Several interesting issues have arisen since Officer Edward Nero was acquitted on all charges by Judge Barry Williams. Judge Williams’ entire decision is avaiable embedded in Andrew Branca’s article at Legal Insurrection. I’ve already summarized Williams’ rationale, but there is one item that deserves a bit more attention. In response to the claim by the prosecution that Nero arrested Gray, or participated in a sort of joint arrest, Williams wrote:
The testimony that was presented from Miller and the interview with the defendant, where both indicated that ‘we handcuffed,’ is more in line with the habit of Baltimore City Police Officers who testify to speak in terms of what was done by the collective and not necessarily what is done by the individual. Therefore, the Court does not find that the use of the term ‘we’ implicates the defendant in either participating in the initial detention of Mr. Gray or the subsequent decision to arrest Mr. Gray.
By simply declaring that Nero had no real role in the arrest of Gray—which he did not—Judge Williams was able to avoid directly ruling on the lawfulness of the arrest of Gray. Some commentators apparently see in this certain doom for the remaining officers, but that’s wildly pessimistic. Officer Garrett Miller’s testimony about his arrest of Gray, because of the prosecution’s short-sighted immunity agreement, cannot be used against him in his trial. And in any case, his pursuit and rapid arrest of Gray were governed by Terry and Wardlow, which Judge Williams relied upon in his decision on Nero. The prosecution even stipulated to the legitimacy of the arrest in the Nero case. This will not, however, keep them from arguing otherwise, consistency and the law having little effect on their strategy and arguments to date.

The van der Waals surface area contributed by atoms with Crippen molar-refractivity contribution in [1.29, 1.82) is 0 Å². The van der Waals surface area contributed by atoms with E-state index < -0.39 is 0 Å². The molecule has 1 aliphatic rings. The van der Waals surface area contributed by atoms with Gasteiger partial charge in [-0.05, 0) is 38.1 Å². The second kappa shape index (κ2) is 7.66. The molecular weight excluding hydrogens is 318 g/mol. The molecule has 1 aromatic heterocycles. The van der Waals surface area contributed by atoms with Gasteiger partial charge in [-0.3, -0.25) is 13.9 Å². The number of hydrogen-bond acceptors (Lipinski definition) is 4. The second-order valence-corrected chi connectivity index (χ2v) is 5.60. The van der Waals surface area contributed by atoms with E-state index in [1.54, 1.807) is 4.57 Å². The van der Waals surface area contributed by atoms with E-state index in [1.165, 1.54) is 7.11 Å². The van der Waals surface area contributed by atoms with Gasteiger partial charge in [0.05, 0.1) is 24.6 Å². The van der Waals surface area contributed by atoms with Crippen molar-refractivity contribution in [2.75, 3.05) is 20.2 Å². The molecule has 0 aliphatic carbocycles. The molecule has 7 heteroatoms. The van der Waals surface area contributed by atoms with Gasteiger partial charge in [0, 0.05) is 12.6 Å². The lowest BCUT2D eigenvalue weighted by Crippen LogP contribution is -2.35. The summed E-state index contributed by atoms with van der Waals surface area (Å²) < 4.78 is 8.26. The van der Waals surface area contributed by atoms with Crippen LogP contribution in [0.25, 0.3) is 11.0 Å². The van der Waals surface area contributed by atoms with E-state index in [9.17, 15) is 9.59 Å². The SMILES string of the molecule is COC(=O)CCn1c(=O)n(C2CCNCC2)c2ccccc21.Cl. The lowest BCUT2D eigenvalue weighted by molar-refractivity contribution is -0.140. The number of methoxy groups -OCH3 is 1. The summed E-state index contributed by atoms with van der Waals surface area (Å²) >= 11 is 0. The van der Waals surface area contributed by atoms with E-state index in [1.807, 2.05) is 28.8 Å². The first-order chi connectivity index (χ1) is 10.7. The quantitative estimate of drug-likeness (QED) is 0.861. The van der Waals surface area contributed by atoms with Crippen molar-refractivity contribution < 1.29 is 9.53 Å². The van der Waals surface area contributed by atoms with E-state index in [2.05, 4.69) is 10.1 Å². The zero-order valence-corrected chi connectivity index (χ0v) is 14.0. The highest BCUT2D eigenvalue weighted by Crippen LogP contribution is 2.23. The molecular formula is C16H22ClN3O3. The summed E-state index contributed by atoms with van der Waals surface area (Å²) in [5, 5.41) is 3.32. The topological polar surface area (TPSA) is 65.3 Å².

If you have an interest in a more in depth analysis of these issues, visit the previously linked Branca article. Branca and I often cover the same issues in much the same ways, which, considering we approach them from experience, the law and reason, is not surprising.